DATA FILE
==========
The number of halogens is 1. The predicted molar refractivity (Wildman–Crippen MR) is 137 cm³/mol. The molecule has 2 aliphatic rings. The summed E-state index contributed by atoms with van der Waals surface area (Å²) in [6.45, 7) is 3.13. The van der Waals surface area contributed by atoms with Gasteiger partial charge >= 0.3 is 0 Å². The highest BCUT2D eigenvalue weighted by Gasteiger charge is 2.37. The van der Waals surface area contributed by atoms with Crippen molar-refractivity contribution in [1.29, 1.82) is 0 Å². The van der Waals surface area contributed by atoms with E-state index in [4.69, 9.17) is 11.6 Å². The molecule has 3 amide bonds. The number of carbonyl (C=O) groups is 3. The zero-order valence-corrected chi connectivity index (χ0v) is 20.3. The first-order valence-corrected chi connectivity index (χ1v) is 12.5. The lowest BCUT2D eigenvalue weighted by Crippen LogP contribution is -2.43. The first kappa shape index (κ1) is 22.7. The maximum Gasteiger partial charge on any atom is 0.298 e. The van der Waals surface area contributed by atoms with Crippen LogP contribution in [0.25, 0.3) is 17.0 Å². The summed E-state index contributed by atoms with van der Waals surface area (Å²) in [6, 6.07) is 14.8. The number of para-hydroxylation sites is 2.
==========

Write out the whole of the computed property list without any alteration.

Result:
The number of halogens is 1. The predicted molar refractivity (Wildman–Crippen MR) is 137 cm³/mol. The molecule has 2 aliphatic rings. The summed E-state index contributed by atoms with van der Waals surface area (Å²) in [6.45, 7) is 3.13. The van der Waals surface area contributed by atoms with Gasteiger partial charge >= 0.3 is 0 Å². The highest BCUT2D eigenvalue weighted by Gasteiger charge is 2.37. The van der Waals surface area contributed by atoms with Crippen molar-refractivity contribution in [1.29, 1.82) is 0 Å². The van der Waals surface area contributed by atoms with E-state index in [4.69, 9.17) is 11.6 Å². The molecule has 3 amide bonds. The number of carbonyl (C=O) groups is 3. The zero-order valence-corrected chi connectivity index (χ0v) is 20.3. The first-order valence-corrected chi connectivity index (χ1v) is 12.5. The lowest BCUT2D eigenvalue weighted by Crippen LogP contribution is -2.43. The first kappa shape index (κ1) is 22.7. The maximum Gasteiger partial charge on any atom is 0.298 e. The van der Waals surface area contributed by atoms with Crippen LogP contribution in [0.25, 0.3) is 17.0 Å². The summed E-state index contributed by atoms with van der Waals surface area (Å²) in [6, 6.07) is 14.8. The number of para-hydroxylation sites is 2.